Twenty Classics of Australian Art
11 November 2020


(1890 – 1964)

oil on composition board

91.0 × 69.5 cm

signed and dated lower right: R Balson 54

$60,000 – 80,000
Sold for $67,500 (inc. BP) in Auction 62 - 11 November 2020, Melbourne

Peter Balson, Sydney, the artist’s son
Private collection, Sydney, acquired from the above, c.1960
Thence by descent
Private collection, Sydney

Catalogue text

Throughout his career Ralph Balson tirelessly sought a process of abstract painting that would respect the physical qualities of paint while illustrating what he would call the ‘ineffable’: the sublime and invisible forces of the universe. 1 This pursuit led him through a disciplined, logical progression of different styles of abstract painting – from the planar geometry of his Constructive works, to a painterly fragmentation of the ‘Non-Objective’ paintings, and finally, the automatic Matter Paintings. In the early 1950s, the first of these tipping points, Balson released himself from the impersonal and serene rigour of his constructivism and allowed himself to embrace the ever-changing fluidity of the universe. His new style of lyrical and painterly abstraction was one that Daniel Thomas qualified as the ’climax of his career’, created at precisely the time when Romantic abstraction became fashionable in the circles of Contemporary art in Sydney.2

This dramatic adoption of a fractured, kaleidoscopic surface was prefigured in Balson’s pastel works on paper, which were first exhibited at Macquarie Galleries in Sydney in 1952. James Gleeson described these works at the time as a ’descent into a fantastic and delightful jungle. Here in these pastel labyrinths the forms are shattered into a thousand particles which are disposed over the surface in patterns of great complexity and variety.’3 While it has been generally accepted by scholars that Balson did not put these restless expressions of overall abstraction into practice in paint until 1955 at the earliest,4 this outstanding example is clearly signed and dated lower left – R Balson, 54 – and handsomely housed in its original 1950s wooden frame. This is a rare and important example in paint of the divergent principles Balson had hitherto only explored on paper, an extraordinarily early outlier in Balson’s painterly investigation into flux, the ever-accelerating pace of modern progress.

This Non-Objective is also aesthetically liminal, presenting (in contrast to later Non-Objective paintings) a wide variety of brush strokes, and a grid-like lattice painted below the surface of these applied daubs. Whipping criss-crossed strokes and smatterings of pure colour are evenly and seemingly randomly distributed across the board to create movement and dynamism. With no clear focal point, the marks of the finely mottled surface coalesce in the centre and dissipate towards the edges of the support. The eye is drawn around the painting, attracted by joyful and bold tonal associations, such as the profusion of cobalt in the upper righthand corner. While Balson’s pastel Non-Objectives worked against the tooth of the paper, the dry brushstrokes of this painting are applied to the coarse surface of the composition board, breaking up the pigment into further fractured minutiae.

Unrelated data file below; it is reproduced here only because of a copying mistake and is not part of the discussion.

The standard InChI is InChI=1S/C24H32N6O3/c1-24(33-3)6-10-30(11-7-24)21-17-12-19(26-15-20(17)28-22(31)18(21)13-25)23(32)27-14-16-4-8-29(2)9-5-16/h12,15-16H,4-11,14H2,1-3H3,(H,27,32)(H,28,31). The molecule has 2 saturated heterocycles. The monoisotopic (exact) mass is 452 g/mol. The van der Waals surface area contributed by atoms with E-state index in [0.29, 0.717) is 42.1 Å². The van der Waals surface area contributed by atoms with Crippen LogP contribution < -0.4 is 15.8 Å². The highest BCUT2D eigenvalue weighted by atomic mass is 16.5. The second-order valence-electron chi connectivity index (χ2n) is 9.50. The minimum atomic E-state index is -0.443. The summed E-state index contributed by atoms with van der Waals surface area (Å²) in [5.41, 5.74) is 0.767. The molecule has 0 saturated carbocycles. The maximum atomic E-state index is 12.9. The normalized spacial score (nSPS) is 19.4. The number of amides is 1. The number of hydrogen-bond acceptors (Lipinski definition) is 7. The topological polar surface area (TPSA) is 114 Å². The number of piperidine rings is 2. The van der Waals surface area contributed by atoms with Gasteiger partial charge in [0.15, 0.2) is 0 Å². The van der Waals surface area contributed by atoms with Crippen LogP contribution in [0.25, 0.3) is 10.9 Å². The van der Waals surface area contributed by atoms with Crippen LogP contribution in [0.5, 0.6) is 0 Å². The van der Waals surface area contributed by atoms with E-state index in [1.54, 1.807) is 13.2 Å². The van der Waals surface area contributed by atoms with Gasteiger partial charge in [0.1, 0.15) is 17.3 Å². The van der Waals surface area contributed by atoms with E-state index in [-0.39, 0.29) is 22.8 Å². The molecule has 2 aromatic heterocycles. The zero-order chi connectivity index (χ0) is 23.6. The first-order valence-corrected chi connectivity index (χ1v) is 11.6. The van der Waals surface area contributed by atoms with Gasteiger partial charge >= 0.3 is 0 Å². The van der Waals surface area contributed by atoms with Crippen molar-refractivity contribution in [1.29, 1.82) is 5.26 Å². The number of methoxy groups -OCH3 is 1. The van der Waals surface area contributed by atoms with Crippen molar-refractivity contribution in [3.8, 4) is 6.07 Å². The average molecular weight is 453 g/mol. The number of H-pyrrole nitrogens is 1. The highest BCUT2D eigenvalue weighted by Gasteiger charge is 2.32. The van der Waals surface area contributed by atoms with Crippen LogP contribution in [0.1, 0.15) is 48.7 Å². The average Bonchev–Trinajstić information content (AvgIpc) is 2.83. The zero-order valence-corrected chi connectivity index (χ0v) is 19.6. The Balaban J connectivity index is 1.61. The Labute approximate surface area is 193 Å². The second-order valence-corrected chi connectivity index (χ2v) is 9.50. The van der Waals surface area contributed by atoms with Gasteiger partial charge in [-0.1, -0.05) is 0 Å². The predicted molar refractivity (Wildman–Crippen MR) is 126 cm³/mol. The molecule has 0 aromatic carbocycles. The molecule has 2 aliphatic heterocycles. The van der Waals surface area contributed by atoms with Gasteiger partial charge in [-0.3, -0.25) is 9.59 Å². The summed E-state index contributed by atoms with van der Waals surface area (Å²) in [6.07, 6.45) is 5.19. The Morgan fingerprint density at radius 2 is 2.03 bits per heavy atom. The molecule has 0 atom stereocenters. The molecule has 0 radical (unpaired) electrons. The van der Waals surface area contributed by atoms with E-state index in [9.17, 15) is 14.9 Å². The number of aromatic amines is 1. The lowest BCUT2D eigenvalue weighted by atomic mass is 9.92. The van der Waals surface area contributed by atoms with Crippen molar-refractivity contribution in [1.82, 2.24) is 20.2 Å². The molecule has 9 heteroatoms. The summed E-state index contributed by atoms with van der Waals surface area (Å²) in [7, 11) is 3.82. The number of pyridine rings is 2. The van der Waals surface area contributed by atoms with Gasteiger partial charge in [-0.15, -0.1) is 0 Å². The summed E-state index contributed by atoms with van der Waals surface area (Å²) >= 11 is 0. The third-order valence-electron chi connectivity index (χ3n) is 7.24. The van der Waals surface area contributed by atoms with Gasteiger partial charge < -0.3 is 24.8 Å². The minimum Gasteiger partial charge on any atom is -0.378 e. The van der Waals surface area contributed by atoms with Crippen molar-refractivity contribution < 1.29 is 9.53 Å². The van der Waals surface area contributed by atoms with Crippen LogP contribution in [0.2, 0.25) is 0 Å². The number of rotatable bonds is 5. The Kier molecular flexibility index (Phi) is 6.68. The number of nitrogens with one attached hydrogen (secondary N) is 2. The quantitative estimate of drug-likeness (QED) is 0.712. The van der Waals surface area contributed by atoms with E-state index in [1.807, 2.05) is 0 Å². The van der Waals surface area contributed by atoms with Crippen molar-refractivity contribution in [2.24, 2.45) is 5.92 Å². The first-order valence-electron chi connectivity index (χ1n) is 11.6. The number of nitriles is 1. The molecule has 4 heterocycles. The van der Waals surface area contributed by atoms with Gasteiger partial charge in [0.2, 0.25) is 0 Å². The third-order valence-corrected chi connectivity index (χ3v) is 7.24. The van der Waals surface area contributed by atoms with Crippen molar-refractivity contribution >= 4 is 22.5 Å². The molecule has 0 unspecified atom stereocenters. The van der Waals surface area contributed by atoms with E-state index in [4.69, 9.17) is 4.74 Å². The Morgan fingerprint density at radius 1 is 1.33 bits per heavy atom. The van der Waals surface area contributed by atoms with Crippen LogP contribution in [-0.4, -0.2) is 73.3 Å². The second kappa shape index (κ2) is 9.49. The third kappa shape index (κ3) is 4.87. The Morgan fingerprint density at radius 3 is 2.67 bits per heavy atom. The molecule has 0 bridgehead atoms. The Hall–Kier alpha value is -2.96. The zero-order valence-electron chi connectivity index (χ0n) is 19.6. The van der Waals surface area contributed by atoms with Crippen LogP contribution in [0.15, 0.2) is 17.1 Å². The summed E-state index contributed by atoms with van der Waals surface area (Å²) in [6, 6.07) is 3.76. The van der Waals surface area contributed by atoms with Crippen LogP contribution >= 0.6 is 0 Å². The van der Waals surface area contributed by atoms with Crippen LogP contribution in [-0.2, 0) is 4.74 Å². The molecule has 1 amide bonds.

A precocious disciple of international Modernist theory, Balson focused on the planar quality of the picture’s surface, producing some of the first purely abstract works in Australia. He had initially been exposed to notions of French Art Informel and New York Abstract Expressionism through Grace Crowley’s correspondence with friends overseas, and these were further solidified with the 1953 Art Gallery of New South Wales exhibition, French Painting Today, which encouraged many young Sydney painters to embrace abstraction.

Non-Objective painting was created at a pivotal point in Balson’s career. While he remained for most of his life a quiet man removed from the social scene of the Sydney art world, it was in 1953 that Balson finally started to receive a solid critical reception. Not only did the Art Gallery of New South Wales acquire one of his Constructive Paintings for their permanent collection, but the Conference of Interstate Gallery Directors (a meeting of the directors of Australia’s major art museums) selected two of his paintings, both from the 1950s, to be included in a major diplomatic exhibition in London of the best contemporary Australian Art, Twelve Australian Artists, alongside established artists Russell Drysdale, Sidney Nolan and Arthur Boyd.5

1. Adams, B., ‘Metaphors of Scientific Idealism: The theoretical background to the paintings of Ralph Balson’ in Bradley, A. and Smith, T. (eds), Australian Art and Architecture: Essays presented to Bernard Smith, Oxford University Press, Melbourne, 1980, p. 188
2. Thomas, D., ‘Ralph Balson’, Art and Australia, vol. 2, no. 4, March 1965, p. 257
3. Gleeson, J., ‘Abstract Art Show Exciting’, The Sun, Sydney, 21 May 1952, p. 48
4. Free, R., Balson Crowley Fizelle Hinder, AGNSW, Sydney, 1966, p. 9; Thomas, D., op. cit.,, p. 258; Adams, B., Ralph Balson: A Retrospective, Heide Park and Art Gallery, Melbourne, 1989, p. 52; Taylor, E., Grace Crowley, Being Modern, National Gallery of Australia, Canberra, 2006, p. 50
5. Thomas, D., ‘Ralph Balson and Gallery A’, Gallery A Sydney 1964 – 1983, Campbelltown Arts Centre, New South Wales, 2009, p.106